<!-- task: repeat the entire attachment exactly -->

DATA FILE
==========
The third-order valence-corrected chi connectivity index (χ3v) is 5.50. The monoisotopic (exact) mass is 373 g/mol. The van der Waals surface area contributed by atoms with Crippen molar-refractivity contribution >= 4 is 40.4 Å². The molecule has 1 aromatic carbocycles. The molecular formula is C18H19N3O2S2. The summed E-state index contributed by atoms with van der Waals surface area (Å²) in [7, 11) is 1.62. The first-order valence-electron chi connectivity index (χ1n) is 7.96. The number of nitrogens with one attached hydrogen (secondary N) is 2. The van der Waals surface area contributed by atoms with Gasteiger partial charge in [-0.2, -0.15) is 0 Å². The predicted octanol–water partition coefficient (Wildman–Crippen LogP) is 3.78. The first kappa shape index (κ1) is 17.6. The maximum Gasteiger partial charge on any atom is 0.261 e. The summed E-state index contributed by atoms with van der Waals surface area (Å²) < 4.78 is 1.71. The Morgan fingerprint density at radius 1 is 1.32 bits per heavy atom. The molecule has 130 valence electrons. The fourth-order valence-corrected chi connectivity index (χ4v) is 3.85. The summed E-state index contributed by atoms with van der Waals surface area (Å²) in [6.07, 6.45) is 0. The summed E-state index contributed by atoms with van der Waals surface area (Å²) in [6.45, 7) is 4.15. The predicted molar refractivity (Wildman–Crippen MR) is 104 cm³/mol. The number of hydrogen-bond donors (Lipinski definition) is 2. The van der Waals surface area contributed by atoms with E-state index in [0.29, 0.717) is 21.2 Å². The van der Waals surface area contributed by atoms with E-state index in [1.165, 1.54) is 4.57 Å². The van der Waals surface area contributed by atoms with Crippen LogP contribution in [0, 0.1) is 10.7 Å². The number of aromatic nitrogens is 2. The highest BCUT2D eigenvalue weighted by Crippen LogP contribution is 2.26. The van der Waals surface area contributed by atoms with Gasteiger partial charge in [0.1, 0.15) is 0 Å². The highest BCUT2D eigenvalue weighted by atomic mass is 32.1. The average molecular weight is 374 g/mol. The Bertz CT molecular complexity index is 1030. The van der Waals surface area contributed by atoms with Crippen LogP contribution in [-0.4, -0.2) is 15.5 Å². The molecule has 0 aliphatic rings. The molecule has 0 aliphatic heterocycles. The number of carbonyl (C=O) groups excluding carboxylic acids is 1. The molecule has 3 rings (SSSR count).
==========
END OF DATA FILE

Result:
The third-order valence-corrected chi connectivity index (χ3v) is 5.50. The monoisotopic (exact) mass is 373 g/mol. The van der Waals surface area contributed by atoms with Crippen molar-refractivity contribution >= 4 is 40.4 Å². The molecule has 1 aromatic carbocycles. The molecular formula is C18H19N3O2S2. The summed E-state index contributed by atoms with van der Waals surface area (Å²) in [7, 11) is 1.62. The first-order valence-electron chi connectivity index (χ1n) is 7.96. The number of nitrogens with one attached hydrogen (secondary N) is 2. The van der Waals surface area contributed by atoms with Gasteiger partial charge in [-0.2, -0.15) is 0 Å². The predicted octanol–water partition coefficient (Wildman–Crippen LogP) is 3.78. The first kappa shape index (κ1) is 17.6. The maximum Gasteiger partial charge on any atom is 0.261 e. The summed E-state index contributed by atoms with van der Waals surface area (Å²) < 4.78 is 1.71. The Morgan fingerprint density at radius 1 is 1.32 bits per heavy atom. The molecule has 130 valence electrons. The fourth-order valence-corrected chi connectivity index (χ4v) is 3.85. The summed E-state index contributed by atoms with van der Waals surface area (Å²) in [6.07, 6.45) is 0. The summed E-state index contributed by atoms with van der Waals surface area (Å²) in [6.45, 7) is 4.15. The predicted molar refractivity (Wildman–Crippen MR) is 104 cm³/mol. The number of hydrogen-bond donors (Lipinski definition) is 2. The van der Waals surface area contributed by atoms with E-state index in [0.29, 0.717) is 21.2 Å². The van der Waals surface area contributed by atoms with E-state index in [1.165, 1.54) is 4.57 Å². The van der Waals surface area contributed by atoms with Crippen LogP contribution in [0, 0.1) is 10.7 Å². The number of aromatic nitrogens is 2. The highest BCUT2D eigenvalue weighted by Crippen LogP contribution is 2.26. The van der Waals surface area contributed by atoms with Gasteiger partial charge in [0.1, 0.15) is 0 Å². The highest BCUT2D eigenvalue weighted by atomic mass is 32.1. The average molecular weight is 374 g/mol. The Bertz CT molecular complexity index is 1030. The van der Waals surface area contributed by atoms with Crippen LogP contribution in [-0.4, -0.2) is 15.5 Å². The molecule has 0 aliphatic rings. The molecule has 0 aliphatic heterocycles. The number of carbonyl (C=O) groups excluding carboxylic acids is 1. The molecule has 3 rings (SSSR count).